What was the original impetus for adapting In Other Waters into a tabletop game?
I was approached last year by Lone Archivist, who has made a couple of fantastic Mothership modules, about working on some kind of IOW adaptation. The email happened to come mid-way through the development of Citizen Sleeper, and so my brain was in full TTRPG mode, making it a perfectly timed offer! But in order to move forward I needed to figure out when and where this TTRPG module could actually be set.
This is the kind of setting I like for a TTRPG, because it leaves the players lots of space to shape their own adventure and characters
The revelation came when I thought about the ending of In Other Waters (spoilers!) where a signal is sent out from the planet of Gliese 667Cc detailing the life of the planet to the wider universe. This seems like the perfect moment, because it brings up so many questions and possible stories. How did people react? Did other biologists visit the planet? Were new discoveries made? Did the Baikal corporation try to cover up what they did on the planet? This is the kind of setting I like for a TTRPG because it leaves the players lots of space to shape their own adventure and characters, whether they are a smuggler looking to extract some creatures for sale on the black market, or a mercenary sent to cover up a corporate facility! I should say though, we lean heavily towards players who want to study and explore the planet, not battle its creatures to the death!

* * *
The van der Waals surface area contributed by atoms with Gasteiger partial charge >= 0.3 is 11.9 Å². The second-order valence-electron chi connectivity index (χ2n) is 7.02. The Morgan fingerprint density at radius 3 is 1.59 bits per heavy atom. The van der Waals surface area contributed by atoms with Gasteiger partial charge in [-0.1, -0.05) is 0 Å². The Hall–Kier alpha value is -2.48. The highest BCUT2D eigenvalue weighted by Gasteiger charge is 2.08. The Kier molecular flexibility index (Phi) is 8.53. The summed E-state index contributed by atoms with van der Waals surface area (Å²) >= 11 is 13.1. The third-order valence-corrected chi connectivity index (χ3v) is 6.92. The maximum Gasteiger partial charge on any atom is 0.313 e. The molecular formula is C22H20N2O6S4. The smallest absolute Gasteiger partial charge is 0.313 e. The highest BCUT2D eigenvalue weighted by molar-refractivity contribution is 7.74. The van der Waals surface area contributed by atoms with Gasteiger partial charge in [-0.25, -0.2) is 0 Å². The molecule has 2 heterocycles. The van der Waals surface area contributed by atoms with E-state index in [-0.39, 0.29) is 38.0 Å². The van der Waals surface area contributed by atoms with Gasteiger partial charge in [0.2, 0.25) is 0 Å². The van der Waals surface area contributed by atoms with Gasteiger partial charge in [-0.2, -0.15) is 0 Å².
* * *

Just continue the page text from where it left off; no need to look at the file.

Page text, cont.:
Where do you even begin when turning a video game (digital, single player, scripted) into a tabletop RPG (off the rails, unpredictable, definitely not digital, potentially lots of players)?
As I said above, the trick was finding a place where there’s space for the players to make their own stories within the wider IOW universe. However, In Other Waters, while ostensibly being a scripted single-player game, is also a game where you can spend as much time as you like exploring and studying its world.
Because of this, it is a very broad and deep setting, filled with mysteries and strange creatures, many of which don’t really have something to do with Ellery’s story. So this setting is already perfect for a TTRPG because it gives us lots of creatures interacting and living, and a whole ecosystem that players can immerse themselves in and interact with. Making sure that works at the table has been a challenge for this project, but we are confident our tag system, which marks creatures with properties and behaviours, will make the Mothership version feel even more emergent and alive than the game!
Finally, IOW really relies on text and description as well as topographic maps to explain its world, something I think TTRPG fans have already been enjoying about it, so there’s some natural crossover there too.
You are using an adapted version of the Mothership game engine — why Mothership?